Stolen Property and Human Nature

While cash is the ideal booty for a burglar, anything easily transported and likely to sell fast is desirable. Jewellery, firearms, small electronic items are all going to be attractive. Once inside a home, the thief?s major concern is typically his ability to physically carry the goods. Most burglars don?t steal a boom box because they want a boom box. They steal a boom box because there?s a nearby pawnshop that will pay quick cash for a boom box. They?re looking for something they can easily sell to a stranger in a bar or parking lot, a pawnbroker or someone else. The items are generally sold at a fraction of the value.

Over the years I?ve seen people in beer parlours selling electric razors, watches, bottles of scotch, leather jackets, cassettes, running shoes, steaks, jeans and other items. It?s a virtual certainty these were all stolen property. Sometimes staff chased them out. Sometimes staff checked out their wares.

But breaking into people?s homes can result in serious consequences. Some prefer to loot from parking lots. People will cause five hundred dollars worth of damage to a vehicle just to steal three CD?s that can be unloaded for ten dollars or less.

Many people, Svend ?Bling Bling? Robinson for instance, prefer to do their stealing at retail outlets. Prosecutions for shoplifting, unlike in cases of Break and Enter, aren?t automatic and the penalties pale in comparison. Hint; going on TV and crying helps.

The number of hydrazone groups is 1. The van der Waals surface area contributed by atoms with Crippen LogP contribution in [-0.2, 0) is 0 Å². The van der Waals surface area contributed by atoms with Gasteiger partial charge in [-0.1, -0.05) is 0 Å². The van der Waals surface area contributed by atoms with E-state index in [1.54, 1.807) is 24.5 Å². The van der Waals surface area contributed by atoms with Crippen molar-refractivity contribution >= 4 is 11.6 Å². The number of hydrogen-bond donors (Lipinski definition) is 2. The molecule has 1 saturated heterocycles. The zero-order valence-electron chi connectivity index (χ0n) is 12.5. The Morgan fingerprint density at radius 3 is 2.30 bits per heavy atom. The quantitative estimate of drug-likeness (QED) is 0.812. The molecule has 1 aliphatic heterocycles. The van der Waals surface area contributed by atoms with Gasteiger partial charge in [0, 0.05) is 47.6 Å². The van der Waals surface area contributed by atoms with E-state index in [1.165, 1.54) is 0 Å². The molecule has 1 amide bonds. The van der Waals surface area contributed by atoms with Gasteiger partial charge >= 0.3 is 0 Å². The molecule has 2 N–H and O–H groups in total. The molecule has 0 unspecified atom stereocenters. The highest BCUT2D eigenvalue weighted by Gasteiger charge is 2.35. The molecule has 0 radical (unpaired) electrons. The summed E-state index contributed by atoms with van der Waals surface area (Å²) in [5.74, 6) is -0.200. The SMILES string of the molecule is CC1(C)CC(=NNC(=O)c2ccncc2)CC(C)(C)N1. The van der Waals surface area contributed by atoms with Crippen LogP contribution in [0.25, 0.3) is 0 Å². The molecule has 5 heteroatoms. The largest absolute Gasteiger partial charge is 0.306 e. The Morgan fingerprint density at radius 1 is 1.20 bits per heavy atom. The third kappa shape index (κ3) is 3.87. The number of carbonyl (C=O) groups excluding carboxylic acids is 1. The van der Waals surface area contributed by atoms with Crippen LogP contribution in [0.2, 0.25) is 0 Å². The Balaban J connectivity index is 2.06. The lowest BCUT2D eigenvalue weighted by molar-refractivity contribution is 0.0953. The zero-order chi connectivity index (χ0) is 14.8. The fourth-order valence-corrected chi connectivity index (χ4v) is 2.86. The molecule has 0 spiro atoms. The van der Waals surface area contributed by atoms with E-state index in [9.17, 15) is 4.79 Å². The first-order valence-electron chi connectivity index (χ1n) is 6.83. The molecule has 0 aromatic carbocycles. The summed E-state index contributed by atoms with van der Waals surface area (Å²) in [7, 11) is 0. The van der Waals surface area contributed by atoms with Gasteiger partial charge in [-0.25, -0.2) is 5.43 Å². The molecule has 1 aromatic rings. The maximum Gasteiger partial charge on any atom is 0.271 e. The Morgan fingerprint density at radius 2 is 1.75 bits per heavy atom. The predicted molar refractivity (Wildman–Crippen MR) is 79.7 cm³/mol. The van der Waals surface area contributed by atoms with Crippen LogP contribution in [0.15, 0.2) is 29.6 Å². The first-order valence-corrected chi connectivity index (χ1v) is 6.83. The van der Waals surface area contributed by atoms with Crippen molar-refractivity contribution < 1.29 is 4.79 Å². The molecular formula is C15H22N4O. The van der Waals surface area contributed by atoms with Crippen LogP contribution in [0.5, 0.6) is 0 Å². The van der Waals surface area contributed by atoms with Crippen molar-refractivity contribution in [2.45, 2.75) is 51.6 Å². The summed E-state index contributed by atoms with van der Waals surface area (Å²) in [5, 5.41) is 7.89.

There was one individual in Vancouver who used to come into the bars and offer to run across the street to Woodward?s and shoplift whatever you were interested in. This fellow would actually offer to come back with the size and color of your choosing.

Sometimes even honest people find it difficult to turn down a bargain.

One of the slickest scams I ever came across, perfectly legal mind you, involved a couple of young entrepreneurs who assumed, human nature being what it is, many people just can?t pass up a great deal, even one involving stolen property.

They had purchased numerous cheap, foreign audio speakers and parked at the far end of a busy mall parking lot. One would wait at the van with the merchandise while the other would scour the lot for takers. The person would approach someone getting out of their vehicle and, purposely appearing very nervous and anxious, explain that he and his business partner had acquired some high-end speakers they were willing to sell for a fraction of the price.

The stranger, figuring they were stolen and this guy wanted to get rid of them fast, would take a quick look at the speakers and make a counter-offer. The supposed thief would grudgingly accept and the guy would walk away believing he had just scored a big time audio deal. In fact, he had still paid two or three times what the speakers were worth.

Not the most commendable commentary on human nature, but revealing nonetheless.

John Martin is a Criminologist at the University College of the Fraser Valley and can be contacted at